"Wanting to meet a writer because you like his work is like wanting to meet a duck because you like pâté."
I was at the final event of the Book Festival's Autumn Series - Margaret Atwood reading from her newest book and talking with Jenny Brown (former director of the Book Festival and literary agent). I always try to see her when she's in Edinburgh (Atwood, not Brown), which thankfully she is quite often, and it's always worth the money. She spoke about the night she won the Booker (the award ceremony was taking place in the Guild Hall at the time of the event) and how awkward it was to not spill your veg with a camera hovering nearby.
I found it most interesting to hear about her approach to writing a novel. This is the bit I have trouble with (the actual STARTING of the thing). It seems to be:
1) start writing
2) figure out where you're going with it as you're writing, and
3) research it afterwards to make sure you've not written a load of tosh.
I've perhaps oversimplified (I really hope Margaret Atwood never stumbles across my dusty little corner of the web, I think she'd probably sue). As always though, I came away feeling inspired and thinking 'I can do that!'. But then I get carried away with everyday life and before I know it it's the weekend and I've not written a thing except some guff about my cat. I love my little Coco, but it's hardly Booker-winning material now is it?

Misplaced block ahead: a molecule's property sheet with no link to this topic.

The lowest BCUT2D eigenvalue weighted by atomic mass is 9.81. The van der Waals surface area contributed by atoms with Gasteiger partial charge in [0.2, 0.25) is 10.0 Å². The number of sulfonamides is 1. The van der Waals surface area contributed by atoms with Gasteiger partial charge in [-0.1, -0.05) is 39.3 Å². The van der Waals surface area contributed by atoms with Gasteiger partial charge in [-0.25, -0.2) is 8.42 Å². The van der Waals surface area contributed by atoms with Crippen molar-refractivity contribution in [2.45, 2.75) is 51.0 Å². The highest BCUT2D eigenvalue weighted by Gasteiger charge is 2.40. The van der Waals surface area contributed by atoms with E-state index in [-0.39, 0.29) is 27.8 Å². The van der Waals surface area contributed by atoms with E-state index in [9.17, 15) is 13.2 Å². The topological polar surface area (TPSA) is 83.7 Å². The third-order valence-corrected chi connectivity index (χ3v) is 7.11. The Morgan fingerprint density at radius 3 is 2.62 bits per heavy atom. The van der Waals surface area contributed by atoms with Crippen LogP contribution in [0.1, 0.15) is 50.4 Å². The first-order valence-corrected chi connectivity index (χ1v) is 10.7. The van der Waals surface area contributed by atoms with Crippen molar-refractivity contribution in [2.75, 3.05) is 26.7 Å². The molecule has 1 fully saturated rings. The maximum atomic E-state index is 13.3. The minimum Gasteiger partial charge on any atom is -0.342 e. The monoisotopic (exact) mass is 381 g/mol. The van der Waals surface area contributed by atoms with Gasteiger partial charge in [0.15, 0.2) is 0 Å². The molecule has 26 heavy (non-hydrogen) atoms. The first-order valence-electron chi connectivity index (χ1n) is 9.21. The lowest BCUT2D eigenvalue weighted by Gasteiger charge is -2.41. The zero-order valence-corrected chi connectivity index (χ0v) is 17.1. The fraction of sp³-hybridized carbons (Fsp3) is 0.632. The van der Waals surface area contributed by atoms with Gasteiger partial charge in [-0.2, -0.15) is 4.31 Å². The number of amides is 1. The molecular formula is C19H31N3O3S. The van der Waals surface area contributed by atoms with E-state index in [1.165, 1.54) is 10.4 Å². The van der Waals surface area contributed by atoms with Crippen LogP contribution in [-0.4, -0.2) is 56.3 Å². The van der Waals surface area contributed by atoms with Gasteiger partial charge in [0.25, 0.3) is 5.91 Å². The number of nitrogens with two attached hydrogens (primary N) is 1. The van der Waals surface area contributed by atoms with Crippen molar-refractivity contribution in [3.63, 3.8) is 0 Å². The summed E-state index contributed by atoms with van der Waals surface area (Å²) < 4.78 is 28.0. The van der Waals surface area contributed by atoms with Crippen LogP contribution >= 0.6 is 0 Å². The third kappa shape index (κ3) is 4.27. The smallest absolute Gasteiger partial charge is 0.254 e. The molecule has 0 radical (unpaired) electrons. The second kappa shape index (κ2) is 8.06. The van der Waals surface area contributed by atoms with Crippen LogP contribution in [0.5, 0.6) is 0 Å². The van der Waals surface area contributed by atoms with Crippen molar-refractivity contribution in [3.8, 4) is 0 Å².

During the question and answer session at the end, Atwood pointed out someone in the upper level who was being ignored every time they looked for another question from the audience. She obviously felt the injustice of this and when the Chair tried to go to someone else, Atwood pointed at this person and said, in her Canadian draaawl, 'you had a question, yell it out and I'll repeat it'. The question wasn't forthcoming so she said again 'just yell it out'. This went on for a minute or so (presumably while the person sat frozen with a rabbit-in-headlights look upon their face) and then 'where's that microphone-'. It was at this point that she realised she had been trying to coax the mike runner who worked in the venue, into asking a question! The poor man, being barked at by a scary haired Booker winner in front of 300 people.
He was probably a student just trying to make some beer money, but he got a little more than he bargained for.